Comparing the fireworks to the bombs.

Why some newsletters work and others don’t . . .

 Recently, we had a client tell us that “our newsletters just don’t raise enough money to make them worthwhile.”  Interesting observation.  But generalizations always make me wonder. 

Then, my Creative Director asked me to do an exercise he loves almost as much as snorkeling on Kauai.  He laid six newsletters down on the table side-by-side with results.  Two did very well.  Four, not so well.  But why?     

The best-performing newsletter got an 11.18% response, about twice what the typical “successful” newsletter gets.  The second best got over a 6% response, still very respectable.  The “losers” were in the 2-4% range of response. 

One obvious advantage for the two winners was that they were mailed at the end of October and November in 2009, during prime fundraising season.  The others dropped in February, April, May and August.  These months can be more challenging.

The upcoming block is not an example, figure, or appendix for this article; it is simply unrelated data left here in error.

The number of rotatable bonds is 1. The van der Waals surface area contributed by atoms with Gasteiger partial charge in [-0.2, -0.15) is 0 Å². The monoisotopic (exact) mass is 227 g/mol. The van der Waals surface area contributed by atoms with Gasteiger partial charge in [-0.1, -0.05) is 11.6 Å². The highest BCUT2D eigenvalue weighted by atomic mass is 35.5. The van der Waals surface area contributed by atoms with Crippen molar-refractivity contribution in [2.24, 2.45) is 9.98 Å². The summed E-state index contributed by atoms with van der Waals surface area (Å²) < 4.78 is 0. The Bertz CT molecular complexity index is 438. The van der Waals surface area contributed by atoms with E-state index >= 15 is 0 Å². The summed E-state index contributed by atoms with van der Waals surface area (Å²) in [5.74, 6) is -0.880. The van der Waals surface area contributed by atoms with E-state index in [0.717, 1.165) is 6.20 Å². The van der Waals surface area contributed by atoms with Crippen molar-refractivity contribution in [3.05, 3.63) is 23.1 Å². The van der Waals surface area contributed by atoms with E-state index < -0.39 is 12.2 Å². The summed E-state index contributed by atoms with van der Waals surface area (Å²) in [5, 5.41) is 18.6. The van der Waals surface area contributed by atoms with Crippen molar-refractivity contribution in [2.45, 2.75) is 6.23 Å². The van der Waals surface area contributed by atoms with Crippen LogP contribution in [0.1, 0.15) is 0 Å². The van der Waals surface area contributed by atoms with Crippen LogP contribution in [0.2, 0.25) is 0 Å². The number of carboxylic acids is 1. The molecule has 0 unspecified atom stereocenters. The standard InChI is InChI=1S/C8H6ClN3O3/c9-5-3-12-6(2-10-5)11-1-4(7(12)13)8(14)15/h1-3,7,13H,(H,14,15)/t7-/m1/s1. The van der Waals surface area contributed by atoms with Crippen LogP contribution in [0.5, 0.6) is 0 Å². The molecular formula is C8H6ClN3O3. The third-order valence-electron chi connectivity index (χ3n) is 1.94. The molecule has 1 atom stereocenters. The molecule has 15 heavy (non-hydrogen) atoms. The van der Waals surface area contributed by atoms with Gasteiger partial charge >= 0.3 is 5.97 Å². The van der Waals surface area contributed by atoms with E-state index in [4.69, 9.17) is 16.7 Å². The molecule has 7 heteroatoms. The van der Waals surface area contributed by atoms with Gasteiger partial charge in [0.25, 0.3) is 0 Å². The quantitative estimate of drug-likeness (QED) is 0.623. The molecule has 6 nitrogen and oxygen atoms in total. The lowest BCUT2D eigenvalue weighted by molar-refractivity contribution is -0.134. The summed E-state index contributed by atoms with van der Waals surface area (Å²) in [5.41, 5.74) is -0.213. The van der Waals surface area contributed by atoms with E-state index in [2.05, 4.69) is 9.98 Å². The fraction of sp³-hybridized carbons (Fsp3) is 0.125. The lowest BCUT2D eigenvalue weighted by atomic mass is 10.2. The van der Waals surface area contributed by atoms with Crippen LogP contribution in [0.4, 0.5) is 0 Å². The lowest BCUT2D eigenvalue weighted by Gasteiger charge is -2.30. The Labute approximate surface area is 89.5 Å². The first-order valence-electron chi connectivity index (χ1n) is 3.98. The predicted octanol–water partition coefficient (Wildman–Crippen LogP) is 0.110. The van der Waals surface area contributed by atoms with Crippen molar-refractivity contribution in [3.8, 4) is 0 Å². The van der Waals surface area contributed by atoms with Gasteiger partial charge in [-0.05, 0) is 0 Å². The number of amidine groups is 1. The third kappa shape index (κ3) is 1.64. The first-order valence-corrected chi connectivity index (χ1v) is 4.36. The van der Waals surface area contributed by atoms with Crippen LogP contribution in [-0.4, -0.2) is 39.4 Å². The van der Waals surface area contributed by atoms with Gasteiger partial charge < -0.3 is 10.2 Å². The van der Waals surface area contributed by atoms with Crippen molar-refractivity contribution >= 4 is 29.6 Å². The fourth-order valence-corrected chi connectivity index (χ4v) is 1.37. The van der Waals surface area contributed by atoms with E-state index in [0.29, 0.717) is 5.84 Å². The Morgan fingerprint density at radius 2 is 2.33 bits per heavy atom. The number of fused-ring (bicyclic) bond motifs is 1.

But after a few minutes of perusal, it became obvious that seasonality wasn’t the only difference.  The offer, probably the most important component of any fundraising project, was consistent across all four “losers.”  We were asking for $35 to provide a day of food and care.  The two winners established a time-dependent need — “$XXX,XXX is needed by Thanksgiving” and ”$XX,XXX is needed by the end of the year.”  While the number was much bigger than the $35, there was urgency and specificity in the offer which the “loser” lacked. 

Photos in the winning newsletters featured children.  Headlines clearly spelled out the need.  The cover letters for the winning newsletters boldly featured the offer.  And the most successful “winner” featured an involvement device so donors could have a personal touch with those they were helping as well as writing a check.

In direct marketing, winners and losers, fireworks and bombs, share a lot of the same components.  But one lights up the sky with delight — the other causes shock waves, lots of smoke and regret. 

Take some time to look at your winners and losers.  Learn something useful for 2011. 

Brian Fredrickson

Senior Account Executive